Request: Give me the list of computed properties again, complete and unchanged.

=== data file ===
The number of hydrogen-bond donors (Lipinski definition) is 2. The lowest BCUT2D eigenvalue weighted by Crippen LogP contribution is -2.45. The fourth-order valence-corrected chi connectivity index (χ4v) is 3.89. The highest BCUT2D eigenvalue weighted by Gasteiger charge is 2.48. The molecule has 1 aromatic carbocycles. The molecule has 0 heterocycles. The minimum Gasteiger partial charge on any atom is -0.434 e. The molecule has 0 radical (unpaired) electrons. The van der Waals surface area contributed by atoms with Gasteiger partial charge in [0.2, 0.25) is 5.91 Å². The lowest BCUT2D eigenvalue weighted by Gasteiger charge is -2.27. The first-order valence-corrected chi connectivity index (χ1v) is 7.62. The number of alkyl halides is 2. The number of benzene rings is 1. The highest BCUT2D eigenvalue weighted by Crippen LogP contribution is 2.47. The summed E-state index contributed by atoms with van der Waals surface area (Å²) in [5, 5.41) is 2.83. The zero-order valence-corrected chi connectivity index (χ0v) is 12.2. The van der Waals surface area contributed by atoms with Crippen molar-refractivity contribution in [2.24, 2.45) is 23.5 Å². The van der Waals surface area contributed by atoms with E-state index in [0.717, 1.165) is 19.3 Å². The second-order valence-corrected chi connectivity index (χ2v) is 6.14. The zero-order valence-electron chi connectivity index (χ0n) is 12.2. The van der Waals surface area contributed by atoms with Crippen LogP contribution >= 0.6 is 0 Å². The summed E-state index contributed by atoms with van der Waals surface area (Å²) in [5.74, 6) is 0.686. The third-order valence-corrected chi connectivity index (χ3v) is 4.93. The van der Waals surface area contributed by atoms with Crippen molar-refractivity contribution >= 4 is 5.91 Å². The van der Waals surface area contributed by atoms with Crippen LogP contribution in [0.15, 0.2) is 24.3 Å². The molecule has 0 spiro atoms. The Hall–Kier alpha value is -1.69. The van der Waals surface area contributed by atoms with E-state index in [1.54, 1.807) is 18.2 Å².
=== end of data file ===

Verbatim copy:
The number of hydrogen-bond donors (Lipinski definition) is 2. The lowest BCUT2D eigenvalue weighted by Crippen LogP contribution is -2.45. The fourth-order valence-corrected chi connectivity index (χ4v) is 3.89. The highest BCUT2D eigenvalue weighted by Gasteiger charge is 2.48. The molecule has 1 aromatic carbocycles. The molecule has 0 heterocycles. The minimum Gasteiger partial charge on any atom is -0.434 e. The molecule has 0 radical (unpaired) electrons. The van der Waals surface area contributed by atoms with Gasteiger partial charge in [0.2, 0.25) is 5.91 Å². The lowest BCUT2D eigenvalue weighted by Gasteiger charge is -2.27. The first-order valence-corrected chi connectivity index (χ1v) is 7.62. The number of alkyl halides is 2. The number of benzene rings is 1. The highest BCUT2D eigenvalue weighted by Crippen LogP contribution is 2.47. The summed E-state index contributed by atoms with van der Waals surface area (Å²) in [5, 5.41) is 2.83. The zero-order valence-corrected chi connectivity index (χ0v) is 12.2. The van der Waals surface area contributed by atoms with Crippen molar-refractivity contribution in [2.24, 2.45) is 23.5 Å². The van der Waals surface area contributed by atoms with E-state index in [0.717, 1.165) is 19.3 Å². The second-order valence-corrected chi connectivity index (χ2v) is 6.14. The zero-order valence-electron chi connectivity index (χ0n) is 12.2. The van der Waals surface area contributed by atoms with Crippen LogP contribution >= 0.6 is 0 Å². The summed E-state index contributed by atoms with van der Waals surface area (Å²) in [5.74, 6) is 0.686. The third-order valence-corrected chi connectivity index (χ3v) is 4.93. The van der Waals surface area contributed by atoms with Crippen molar-refractivity contribution >= 4 is 5.91 Å². The van der Waals surface area contributed by atoms with Crippen LogP contribution in [0.15, 0.2) is 24.3 Å². The molecule has 0 spiro atoms. The Hall–Kier alpha value is -1.69. The van der Waals surface area contributed by atoms with E-state index in [1.54, 1.807) is 18.2 Å².